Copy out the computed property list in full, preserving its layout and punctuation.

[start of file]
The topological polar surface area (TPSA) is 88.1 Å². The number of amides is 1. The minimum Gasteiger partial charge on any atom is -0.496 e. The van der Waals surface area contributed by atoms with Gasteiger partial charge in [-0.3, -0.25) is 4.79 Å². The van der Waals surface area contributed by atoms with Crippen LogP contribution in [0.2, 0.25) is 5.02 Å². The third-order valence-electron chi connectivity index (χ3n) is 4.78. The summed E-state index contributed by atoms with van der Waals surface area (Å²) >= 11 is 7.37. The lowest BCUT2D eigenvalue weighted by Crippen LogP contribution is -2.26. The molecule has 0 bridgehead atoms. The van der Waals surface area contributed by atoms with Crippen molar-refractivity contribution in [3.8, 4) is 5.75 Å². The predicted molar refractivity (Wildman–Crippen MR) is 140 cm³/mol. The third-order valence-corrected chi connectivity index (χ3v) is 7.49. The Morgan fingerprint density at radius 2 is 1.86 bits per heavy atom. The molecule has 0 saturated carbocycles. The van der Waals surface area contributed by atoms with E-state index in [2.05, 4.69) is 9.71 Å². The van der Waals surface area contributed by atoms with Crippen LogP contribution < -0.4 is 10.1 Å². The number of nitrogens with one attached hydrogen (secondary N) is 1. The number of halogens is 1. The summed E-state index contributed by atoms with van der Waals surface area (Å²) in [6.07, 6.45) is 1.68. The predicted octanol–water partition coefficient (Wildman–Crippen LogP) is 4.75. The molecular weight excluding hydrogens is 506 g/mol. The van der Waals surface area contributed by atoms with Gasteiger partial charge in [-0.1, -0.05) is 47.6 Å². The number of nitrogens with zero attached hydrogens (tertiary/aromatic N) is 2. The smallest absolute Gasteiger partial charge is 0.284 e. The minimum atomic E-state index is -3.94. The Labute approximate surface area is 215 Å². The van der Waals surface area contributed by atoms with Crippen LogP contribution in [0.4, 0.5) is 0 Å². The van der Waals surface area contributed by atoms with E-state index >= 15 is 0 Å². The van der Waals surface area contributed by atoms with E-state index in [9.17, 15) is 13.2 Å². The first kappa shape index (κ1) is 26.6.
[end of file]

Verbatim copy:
The topological polar surface area (TPSA) is 88.1 Å². The number of amides is 1. The minimum Gasteiger partial charge on any atom is -0.496 e. The van der Waals surface area contributed by atoms with Gasteiger partial charge in [-0.3, -0.25) is 4.79 Å². The van der Waals surface area contributed by atoms with Crippen LogP contribution in [0.2, 0.25) is 5.02 Å². The third-order valence-electron chi connectivity index (χ3n) is 4.78. The summed E-state index contributed by atoms with van der Waals surface area (Å²) >= 11 is 7.37. The lowest BCUT2D eigenvalue weighted by Crippen LogP contribution is -2.26. The molecule has 0 bridgehead atoms. The van der Waals surface area contributed by atoms with Crippen molar-refractivity contribution in [3.8, 4) is 5.75 Å². The predicted molar refractivity (Wildman–Crippen MR) is 140 cm³/mol. The third-order valence-corrected chi connectivity index (χ3v) is 7.49. The Morgan fingerprint density at radius 2 is 1.86 bits per heavy atom. The molecule has 0 saturated carbocycles. The van der Waals surface area contributed by atoms with E-state index in [2.05, 4.69) is 9.71 Å². The van der Waals surface area contributed by atoms with Crippen LogP contribution < -0.4 is 10.1 Å². The number of nitrogens with one attached hydrogen (secondary N) is 1. The number of halogens is 1. The summed E-state index contributed by atoms with van der Waals surface area (Å²) in [6.07, 6.45) is 1.68. The predicted octanol–water partition coefficient (Wildman–Crippen LogP) is 4.75. The molecular weight excluding hydrogens is 506 g/mol. The van der Waals surface area contributed by atoms with Gasteiger partial charge in [-0.1, -0.05) is 47.6 Å². The number of nitrogens with zero attached hydrogens (tertiary/aromatic N) is 2. The smallest absolute Gasteiger partial charge is 0.284 e. The minimum atomic E-state index is -3.94. The Labute approximate surface area is 215 Å². The van der Waals surface area contributed by atoms with Crippen LogP contribution in [0.4, 0.5) is 0 Å². The van der Waals surface area contributed by atoms with E-state index >= 15 is 0 Å². The van der Waals surface area contributed by atoms with E-state index in [9.17, 15) is 13.2 Å². The first kappa shape index (κ1) is 26.6.